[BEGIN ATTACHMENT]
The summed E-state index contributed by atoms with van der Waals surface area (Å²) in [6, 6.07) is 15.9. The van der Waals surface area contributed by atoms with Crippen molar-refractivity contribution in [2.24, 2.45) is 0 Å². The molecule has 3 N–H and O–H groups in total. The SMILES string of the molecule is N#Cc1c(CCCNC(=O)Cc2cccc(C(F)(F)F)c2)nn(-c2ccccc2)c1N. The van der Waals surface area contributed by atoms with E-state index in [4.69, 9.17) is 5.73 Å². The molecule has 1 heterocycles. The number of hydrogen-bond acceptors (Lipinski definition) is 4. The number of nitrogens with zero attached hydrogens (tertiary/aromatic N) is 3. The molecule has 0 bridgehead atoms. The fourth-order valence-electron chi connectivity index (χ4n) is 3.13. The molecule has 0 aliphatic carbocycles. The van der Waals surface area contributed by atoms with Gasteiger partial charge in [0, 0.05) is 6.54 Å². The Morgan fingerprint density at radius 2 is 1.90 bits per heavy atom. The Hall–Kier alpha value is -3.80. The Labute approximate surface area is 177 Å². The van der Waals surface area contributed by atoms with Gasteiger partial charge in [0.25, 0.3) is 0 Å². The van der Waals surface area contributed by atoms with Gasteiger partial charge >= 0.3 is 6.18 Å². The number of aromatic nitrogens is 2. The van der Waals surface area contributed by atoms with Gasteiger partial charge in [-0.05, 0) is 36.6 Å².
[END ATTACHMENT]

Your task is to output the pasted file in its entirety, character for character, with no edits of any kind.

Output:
The summed E-state index contributed by atoms with van der Waals surface area (Å²) in [6, 6.07) is 15.9. The van der Waals surface area contributed by atoms with Crippen molar-refractivity contribution in [2.24, 2.45) is 0 Å². The molecule has 3 N–H and O–H groups in total. The SMILES string of the molecule is N#Cc1c(CCCNC(=O)Cc2cccc(C(F)(F)F)c2)nn(-c2ccccc2)c1N. The van der Waals surface area contributed by atoms with E-state index in [4.69, 9.17) is 5.73 Å². The molecule has 1 heterocycles. The number of hydrogen-bond acceptors (Lipinski definition) is 4. The number of nitrogens with zero attached hydrogens (tertiary/aromatic N) is 3. The molecule has 0 bridgehead atoms. The fourth-order valence-electron chi connectivity index (χ4n) is 3.13. The molecule has 0 aliphatic carbocycles. The van der Waals surface area contributed by atoms with Gasteiger partial charge in [0, 0.05) is 6.54 Å². The Morgan fingerprint density at radius 2 is 1.90 bits per heavy atom. The Hall–Kier alpha value is -3.80. The Labute approximate surface area is 177 Å². The van der Waals surface area contributed by atoms with Gasteiger partial charge in [0.25, 0.3) is 0 Å². The van der Waals surface area contributed by atoms with Gasteiger partial charge >= 0.3 is 6.18 Å². The number of aromatic nitrogens is 2. The van der Waals surface area contributed by atoms with Gasteiger partial charge in [-0.05, 0) is 36.6 Å².